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Multitasking is a myth

In recent years, drivers have become comfortable with certain distractions in the car. Smartphones are a major culprit of distracted driving. They have given drivers the ability to quickly respond to emails, check the weather, or write a social media status update. Unfortunately, even a momentary cognitive distraction can have disastrous results while driving.

While many people believe they can effectively drive and perform other minor tasks, the research simply disproves this idea time and time again. The fact is that any time cognitive, physical, or visual distractions occur, drivers run the risk of causing serious, even potentially fatal accidents. The National Safety Council argues that actual multitasking simply does not exist.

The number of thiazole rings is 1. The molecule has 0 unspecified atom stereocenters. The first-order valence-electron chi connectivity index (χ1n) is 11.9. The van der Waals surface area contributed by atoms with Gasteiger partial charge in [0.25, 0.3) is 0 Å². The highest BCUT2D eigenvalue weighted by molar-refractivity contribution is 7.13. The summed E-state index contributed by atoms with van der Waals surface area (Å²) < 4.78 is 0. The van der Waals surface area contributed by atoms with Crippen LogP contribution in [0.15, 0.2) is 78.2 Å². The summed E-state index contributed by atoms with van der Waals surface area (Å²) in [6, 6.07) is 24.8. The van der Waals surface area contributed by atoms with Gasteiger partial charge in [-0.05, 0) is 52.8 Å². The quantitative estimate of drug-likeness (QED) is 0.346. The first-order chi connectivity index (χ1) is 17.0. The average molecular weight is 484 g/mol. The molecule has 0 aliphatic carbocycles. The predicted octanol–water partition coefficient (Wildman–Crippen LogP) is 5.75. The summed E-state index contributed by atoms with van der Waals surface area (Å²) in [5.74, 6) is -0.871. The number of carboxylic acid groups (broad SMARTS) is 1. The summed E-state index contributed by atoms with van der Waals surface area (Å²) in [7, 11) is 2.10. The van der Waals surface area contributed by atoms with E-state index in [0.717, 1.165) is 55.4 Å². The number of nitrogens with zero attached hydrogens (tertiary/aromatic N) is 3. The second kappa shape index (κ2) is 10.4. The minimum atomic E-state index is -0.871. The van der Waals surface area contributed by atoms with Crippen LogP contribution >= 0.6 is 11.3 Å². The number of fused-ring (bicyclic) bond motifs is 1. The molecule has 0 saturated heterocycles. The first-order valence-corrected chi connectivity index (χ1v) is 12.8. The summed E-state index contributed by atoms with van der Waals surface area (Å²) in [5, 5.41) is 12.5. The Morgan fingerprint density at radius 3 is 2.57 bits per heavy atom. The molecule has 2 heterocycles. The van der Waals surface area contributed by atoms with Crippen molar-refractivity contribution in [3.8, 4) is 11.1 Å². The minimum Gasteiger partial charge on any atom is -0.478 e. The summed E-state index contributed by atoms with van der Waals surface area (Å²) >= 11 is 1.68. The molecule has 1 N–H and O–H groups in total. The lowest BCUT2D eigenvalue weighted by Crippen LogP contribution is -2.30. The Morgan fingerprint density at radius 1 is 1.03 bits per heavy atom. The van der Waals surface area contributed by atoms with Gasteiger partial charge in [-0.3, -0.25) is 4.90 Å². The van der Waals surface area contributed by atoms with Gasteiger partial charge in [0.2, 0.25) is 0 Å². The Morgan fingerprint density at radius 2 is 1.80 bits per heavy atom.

Many people pride themselves on the ability to multitask - the ability to perform two tasks at once. For instance, the dual activities of making a phone call while driving can be said to be two separate things completed at the same time. Unfortunately, true multitasking is a myth. People do not realize that the brain simply does not allow you to perform two tasks at once. It is more accurate to refer to this phenomenon as "sequential tasking."

Essentially, the brain shifts focus from one task to the other. You are not completing two tasks at the same time; you are alternating from one task to the other. This cognitive balancing act occurs very quickly, but the fact remains that a driver simply cannot pay attention to two things at the same time. The cognitive process will quickly shift focus from one task to the other. Therefore, a driver distracted by the act of talking on the phone, eating, personal grooming or using a GPS system simply cannot focus on the act of driving.

Source: National Safety Council, "Understanding the Distracted Brain." Accessed June 24, 2015.

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